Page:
The Unstoppable Wasp #1 Review

by Charles Martin on October 17, 2018

The Unstoppable Wasp #1 Review
Writer: Jeremy Whitley
Artist & Colourist: Gurihiru
Letterer: Joe Caramagna
Publisher: Marvel Comics

Nadia van Dyne has been without a solo series for 14 months. While that's the blink of an eye in comic book time, it's a zillion years to a hyperactive girl genius. Nadia has so much cool new stuff to show us!

Yes, yes, she's been an Avenger and become a Champion and had that Microverse adventure with Scott Lang. But only in a solo Wasp title can we get the very best parts of the Nadia van Dyne experience: G.I.R.L.! Nadia's Neat Science Facts! A girl superhero who somehow perfectly blends ruthless effectiveness with adorable distractibility! It's all here and, if anything, it's all gotten better during its publishing hiatus.

G.I.R.L. as a working organization proves even more exciting than its origin story was in the last volume. The Wasp's nerdette squad gets a solid mission, awesome gear, and a healthy helping of great lines. 

The lion's share of G.I.R.L. attention goes to Taina and Shay this month. The former does a terrific job of reining in her teammates when they lose focus, and the latter emerges as a reliable fount of cheesy one-liners. Also, per her intro caption, Shay is a "tiny gay disaster" thanks to her ever-cute crush on Ying.

Sorry! I've just given the first slab of the review to the supporting cast instead of Nadia. Does that mean there's anything wrong with the protagonist? Don't you bet on it.

Nadia starts this issue with a driving lesson from Jarvis. Because her life is wonderfully ridiculous, that actually means terrifying the butler using a flying car and her Red Room training.

How can I tell that Nadia is an objectively awesome character? Because she delivers an enlightening scientific explanation of powerslide drifting, demonstrates the same, cautions readers (twice!) not to try it at home, and yet leaves me really wanting to go wreck my tires trying it out.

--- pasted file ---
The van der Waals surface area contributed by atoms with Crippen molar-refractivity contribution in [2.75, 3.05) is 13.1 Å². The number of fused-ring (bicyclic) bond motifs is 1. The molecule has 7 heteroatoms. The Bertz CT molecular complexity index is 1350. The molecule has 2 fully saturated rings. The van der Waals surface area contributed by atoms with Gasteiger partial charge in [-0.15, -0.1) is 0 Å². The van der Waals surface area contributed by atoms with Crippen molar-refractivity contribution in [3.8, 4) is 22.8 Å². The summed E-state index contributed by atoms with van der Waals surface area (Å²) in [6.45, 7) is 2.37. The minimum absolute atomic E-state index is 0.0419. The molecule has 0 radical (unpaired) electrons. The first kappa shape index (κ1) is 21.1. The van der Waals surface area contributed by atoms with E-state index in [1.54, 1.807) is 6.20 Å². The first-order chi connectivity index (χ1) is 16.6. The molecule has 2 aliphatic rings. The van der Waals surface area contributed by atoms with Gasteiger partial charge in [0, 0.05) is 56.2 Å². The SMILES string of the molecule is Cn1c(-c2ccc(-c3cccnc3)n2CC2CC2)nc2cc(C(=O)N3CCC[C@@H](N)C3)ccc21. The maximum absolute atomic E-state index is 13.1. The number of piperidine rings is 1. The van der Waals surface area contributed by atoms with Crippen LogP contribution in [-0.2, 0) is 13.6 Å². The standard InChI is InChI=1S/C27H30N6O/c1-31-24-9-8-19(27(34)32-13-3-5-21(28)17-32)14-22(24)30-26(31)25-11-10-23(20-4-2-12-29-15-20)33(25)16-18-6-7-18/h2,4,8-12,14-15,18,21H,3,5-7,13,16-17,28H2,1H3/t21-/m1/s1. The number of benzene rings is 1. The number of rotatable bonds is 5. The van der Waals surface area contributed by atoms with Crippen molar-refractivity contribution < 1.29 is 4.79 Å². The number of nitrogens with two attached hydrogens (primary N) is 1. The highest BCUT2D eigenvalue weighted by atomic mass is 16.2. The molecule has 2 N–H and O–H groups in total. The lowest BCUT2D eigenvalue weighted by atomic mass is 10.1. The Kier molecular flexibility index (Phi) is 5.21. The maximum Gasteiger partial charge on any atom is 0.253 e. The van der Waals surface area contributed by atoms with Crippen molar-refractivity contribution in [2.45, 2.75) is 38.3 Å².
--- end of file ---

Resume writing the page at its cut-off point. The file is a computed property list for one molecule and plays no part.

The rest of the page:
Nadia (and the G.I.R.L. team) also have some smashing new combat moves. I won't spoil the fun, but I will give this issue top marks for inventive use of Pym Particles and telerobotics.

I found the characterization delightful. How about the story? The main plot storms out of the gate with tremendous promise. Monica Rappaccini is back with a freshly evil-ized AIM - a perfect foil for G.I.R.L. 

It seems likely that these antagonists will grow into a full-blown parallel nemesis for G.I.R.L. in future issues. And it looks like this title finally has the space to tackle the killer robot elephant (Ultronaphant!) in Nadia's personal story: her dad.

On the visual front, this comic is hugely satisfying. Shifting from Elsa Charretier to Gurihiru means taking the art literally around the world, from an expressive Eurocomix style to a more polished anime-esque groove. The transition is remarkably successful, and I mean no slander on the previous volume when I say this one looks even better.

The Gurihiru team delivers exceptionally tight integration between linework and colours; they have a mind-meld relationship that picks the perfect palette for every panel. The colours manage to set a terrific general tone - bubbly and vibrant - while also increasing the contrast between key elements on a scene-by-scene basis. There's never any confusion about where the comic's focus is and where it's going next; this issue is a powerful lesson on the storytelling power of clever colour work.

The only potential downside is that this is a remarkably dense comic. The very first page pulls the "divergent narration" trick by layering an expository phonecall from Janet van Dyne over art depicting the AIM heist she's talking about. Then - still on page 1 - the narrative metastasizes as Jan's call has to share space with another conversation between Monica Rappacini and her mysterious deputy, Seeker.

Multiple narrative tracks intertwine this way throughout the book. While it makes for tricky reading, I don't think it actually hurts the story. It's only a potential downside. The multithreaded plot suits Nadia's temperament perfectly, and agile storytelling is also perfect for this book's intended audience. Don't be fooled by the bright shiny art and the young cast; this comic isn't aimed at the elementary school set. The bright teens (and grown-ups!) who will most enjoy this book are fully capable of rising to the narrative challenge.

Unstoppable Wasp #1 (Mark II) capably picks up right where the last volume left off. G.I.R.L. is brilliant, the villainous challenges are fascinating, and the art is gorgeous. The last volume was a powerful tool for making readers fall in love with this charming, hyperkinetic Wasp. The new series starts off fully equipped to get that job done all over again.

Our Score:


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The only thing that could make this pie better is finding a little Mockingbird in our next slice. And the odds seem to be in our favour on that score!